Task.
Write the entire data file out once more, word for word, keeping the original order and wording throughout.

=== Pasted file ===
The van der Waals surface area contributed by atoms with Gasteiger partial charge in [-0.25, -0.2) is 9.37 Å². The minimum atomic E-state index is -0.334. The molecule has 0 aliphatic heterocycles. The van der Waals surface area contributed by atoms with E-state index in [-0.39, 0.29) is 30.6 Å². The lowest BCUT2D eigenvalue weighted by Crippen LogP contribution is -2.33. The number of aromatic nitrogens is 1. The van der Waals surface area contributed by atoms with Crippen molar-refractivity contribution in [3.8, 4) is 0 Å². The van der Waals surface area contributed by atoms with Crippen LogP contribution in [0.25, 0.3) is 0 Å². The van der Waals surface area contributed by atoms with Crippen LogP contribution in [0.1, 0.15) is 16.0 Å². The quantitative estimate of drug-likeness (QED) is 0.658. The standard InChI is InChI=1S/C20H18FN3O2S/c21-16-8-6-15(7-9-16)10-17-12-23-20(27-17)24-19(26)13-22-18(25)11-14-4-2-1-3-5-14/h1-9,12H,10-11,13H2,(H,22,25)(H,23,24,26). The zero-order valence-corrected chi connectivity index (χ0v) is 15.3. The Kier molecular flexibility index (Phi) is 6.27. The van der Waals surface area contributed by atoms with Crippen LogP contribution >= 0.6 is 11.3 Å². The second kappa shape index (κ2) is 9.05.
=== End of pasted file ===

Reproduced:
The van der Waals surface area contributed by atoms with Gasteiger partial charge in [-0.25, -0.2) is 9.37 Å². The minimum atomic E-state index is -0.334. The molecule has 0 aliphatic heterocycles. The van der Waals surface area contributed by atoms with E-state index in [-0.39, 0.29) is 30.6 Å². The lowest BCUT2D eigenvalue weighted by Crippen LogP contribution is -2.33. The number of aromatic nitrogens is 1. The van der Waals surface area contributed by atoms with Crippen molar-refractivity contribution in [3.8, 4) is 0 Å². The van der Waals surface area contributed by atoms with Crippen LogP contribution in [0.25, 0.3) is 0 Å². The van der Waals surface area contributed by atoms with Crippen LogP contribution in [0.1, 0.15) is 16.0 Å². The quantitative estimate of drug-likeness (QED) is 0.658. The standard InChI is InChI=1S/C20H18FN3O2S/c21-16-8-6-15(7-9-16)10-17-12-23-20(27-17)24-19(26)13-22-18(25)11-14-4-2-1-3-5-14/h1-9,12H,10-11,13H2,(H,22,25)(H,23,24,26). The zero-order valence-corrected chi connectivity index (χ0v) is 15.3. The Kier molecular flexibility index (Phi) is 6.27. The van der Waals surface area contributed by atoms with Crippen LogP contribution >= 0.6 is 11.3 Å². The second kappa shape index (κ2) is 9.05.